Belfast Telegraph

Courts and Stormont must clamp down on racism

Editor's Viewpoint

Many of the hate crimes that happen in Northern Ireland are unseen by the general public and go unreported. But that certainly was not the case with the attack on 45-year-old stallholder, Musa Gulusen, who was savagely beaten and punched to the ground, sustaining a broken wrist and having £120 stolen. The racially-motivated assault happened in broad daylight on Royal Avenue, Belfast's main shopping thoroughfare. Thankfully for the reputation of the city, some passers-by went to his aid and he has received many messages of support.

Mr Gulusen has lived here for more than 20 years, works hard, pays his taxes and is typical of so many people who have chosen to settle here. Like them he makes a positive contribution to society and Northern Ireland is richer for their presence.

Yet it is clear that racism is rife here, particularly in Belfast, where more than 70% of race hate crimes take place. In the year ended in March, there were 691 hate crimes recorded by police throughout the province and 982 cases of racial abuse and intimidation. Those are shocking statistics and it seems that racism is now taking over from sectarianism as the main evil on our streets. People are being attacked and intimidated purely because of the colour of their skin or because of their country of origin.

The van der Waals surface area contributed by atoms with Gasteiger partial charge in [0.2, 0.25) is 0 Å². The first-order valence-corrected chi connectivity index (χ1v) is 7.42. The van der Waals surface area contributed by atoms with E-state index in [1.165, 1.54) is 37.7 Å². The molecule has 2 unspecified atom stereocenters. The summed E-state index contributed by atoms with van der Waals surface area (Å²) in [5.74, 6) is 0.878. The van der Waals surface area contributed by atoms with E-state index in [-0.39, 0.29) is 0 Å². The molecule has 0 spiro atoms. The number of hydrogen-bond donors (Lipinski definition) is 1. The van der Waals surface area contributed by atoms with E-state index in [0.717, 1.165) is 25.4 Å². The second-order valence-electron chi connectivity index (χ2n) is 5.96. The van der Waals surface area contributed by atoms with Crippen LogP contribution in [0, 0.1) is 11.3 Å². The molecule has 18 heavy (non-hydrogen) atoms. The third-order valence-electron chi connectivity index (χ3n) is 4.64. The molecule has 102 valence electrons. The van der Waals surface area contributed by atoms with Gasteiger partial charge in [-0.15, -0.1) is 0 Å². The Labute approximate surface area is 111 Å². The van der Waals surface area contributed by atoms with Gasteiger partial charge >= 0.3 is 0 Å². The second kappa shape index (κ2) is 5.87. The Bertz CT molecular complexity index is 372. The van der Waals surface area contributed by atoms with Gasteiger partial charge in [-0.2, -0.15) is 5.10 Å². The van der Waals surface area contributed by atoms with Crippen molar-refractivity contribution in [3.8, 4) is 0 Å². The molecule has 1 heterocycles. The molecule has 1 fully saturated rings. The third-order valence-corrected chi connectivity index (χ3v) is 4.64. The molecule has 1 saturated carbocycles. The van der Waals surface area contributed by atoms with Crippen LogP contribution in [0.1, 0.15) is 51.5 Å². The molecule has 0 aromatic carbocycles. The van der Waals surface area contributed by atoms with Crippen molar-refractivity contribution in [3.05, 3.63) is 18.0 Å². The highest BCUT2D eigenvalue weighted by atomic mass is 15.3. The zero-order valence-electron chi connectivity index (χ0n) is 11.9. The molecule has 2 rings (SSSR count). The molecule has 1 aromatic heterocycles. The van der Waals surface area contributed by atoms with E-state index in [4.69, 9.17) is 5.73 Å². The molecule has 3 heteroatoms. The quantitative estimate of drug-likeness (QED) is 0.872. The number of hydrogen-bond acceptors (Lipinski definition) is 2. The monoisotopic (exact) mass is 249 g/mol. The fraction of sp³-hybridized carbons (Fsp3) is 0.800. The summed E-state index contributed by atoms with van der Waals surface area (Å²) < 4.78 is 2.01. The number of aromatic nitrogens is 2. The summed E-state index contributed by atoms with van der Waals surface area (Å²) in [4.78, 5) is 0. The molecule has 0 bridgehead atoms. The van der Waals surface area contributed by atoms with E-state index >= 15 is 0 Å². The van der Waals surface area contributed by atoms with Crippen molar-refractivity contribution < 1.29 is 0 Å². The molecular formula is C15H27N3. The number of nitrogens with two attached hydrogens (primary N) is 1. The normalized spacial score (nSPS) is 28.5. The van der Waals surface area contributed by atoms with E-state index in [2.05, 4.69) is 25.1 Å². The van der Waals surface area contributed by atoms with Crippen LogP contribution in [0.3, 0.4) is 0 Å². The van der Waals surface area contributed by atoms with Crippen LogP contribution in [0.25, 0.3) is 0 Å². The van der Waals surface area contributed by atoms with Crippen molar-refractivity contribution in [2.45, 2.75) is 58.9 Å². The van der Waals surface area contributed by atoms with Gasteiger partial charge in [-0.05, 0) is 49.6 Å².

It is heartening that recent rallies against racism have attracted significant numbers of people. It is also important that politicians speak out clearly and unambiguously against those who espouse or practise racism. But, as was seen for so many years during the Troubles, it is not enough just to speak out against violent men. Strategies have to be devised which will isolate those who carry out racist attacks and also support those who are victims.

The Executive has drafted a racial equality blueprint, but this has been so long in the gestation that racism has been allowed to fester and gain a foothold in society here. The new strategy must be brought into force as soon as possible and backed by all right-thinking people. As well, those found guilty of racist attacks should face a lengthy jail sentence. That would show we are serious about tackling this pernicious crime.

Belfast Telegraph


From Belfast Telegraph